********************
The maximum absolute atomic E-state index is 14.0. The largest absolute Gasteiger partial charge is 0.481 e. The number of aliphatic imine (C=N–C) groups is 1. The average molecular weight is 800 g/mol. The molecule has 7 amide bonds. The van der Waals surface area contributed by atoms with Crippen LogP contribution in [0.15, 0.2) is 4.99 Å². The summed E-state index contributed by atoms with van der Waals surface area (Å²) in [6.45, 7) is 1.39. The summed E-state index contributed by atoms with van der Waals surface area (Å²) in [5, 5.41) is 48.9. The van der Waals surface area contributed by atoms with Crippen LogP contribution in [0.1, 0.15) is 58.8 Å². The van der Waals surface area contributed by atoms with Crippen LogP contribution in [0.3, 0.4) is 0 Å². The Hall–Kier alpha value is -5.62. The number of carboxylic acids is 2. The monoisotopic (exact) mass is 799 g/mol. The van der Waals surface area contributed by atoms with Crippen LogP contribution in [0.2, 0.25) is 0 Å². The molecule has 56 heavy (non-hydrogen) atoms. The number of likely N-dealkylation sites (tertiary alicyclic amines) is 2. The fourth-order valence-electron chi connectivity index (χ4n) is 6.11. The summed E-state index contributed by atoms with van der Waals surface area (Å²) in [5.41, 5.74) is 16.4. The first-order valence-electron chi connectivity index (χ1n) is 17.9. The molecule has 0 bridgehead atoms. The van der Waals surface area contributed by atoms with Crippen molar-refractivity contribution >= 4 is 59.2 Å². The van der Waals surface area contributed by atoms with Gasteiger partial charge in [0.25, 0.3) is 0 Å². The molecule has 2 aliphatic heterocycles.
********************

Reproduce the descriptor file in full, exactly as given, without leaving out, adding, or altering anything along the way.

The maximum absolute atomic E-state index is 14.0. The largest absolute Gasteiger partial charge is 0.481 e. The number of aliphatic imine (C=N–C) groups is 1. The average molecular weight is 800 g/mol. The molecule has 7 amide bonds. The van der Waals surface area contributed by atoms with Crippen LogP contribution in [0.15, 0.2) is 4.99 Å². The summed E-state index contributed by atoms with van der Waals surface area (Å²) in [6.45, 7) is 1.39. The summed E-state index contributed by atoms with van der Waals surface area (Å²) in [5, 5.41) is 48.9. The van der Waals surface area contributed by atoms with Crippen LogP contribution in [0.1, 0.15) is 58.8 Å². The van der Waals surface area contributed by atoms with Crippen LogP contribution in [0.3, 0.4) is 0 Å². The Hall–Kier alpha value is -5.62. The number of carboxylic acids is 2. The monoisotopic (exact) mass is 799 g/mol. The van der Waals surface area contributed by atoms with Crippen LogP contribution in [0.2, 0.25) is 0 Å². The molecule has 56 heavy (non-hydrogen) atoms. The number of likely N-dealkylation sites (tertiary alicyclic amines) is 2. The fourth-order valence-electron chi connectivity index (χ4n) is 6.11. The summed E-state index contributed by atoms with van der Waals surface area (Å²) in [5.41, 5.74) is 16.4. The first-order valence-electron chi connectivity index (χ1n) is 17.9. The molecule has 0 bridgehead atoms. The van der Waals surface area contributed by atoms with Crippen molar-refractivity contribution >= 4 is 59.2 Å². The van der Waals surface area contributed by atoms with Gasteiger partial charge in [0.25, 0.3) is 0 Å². The molecule has 2 aliphatic heterocycles.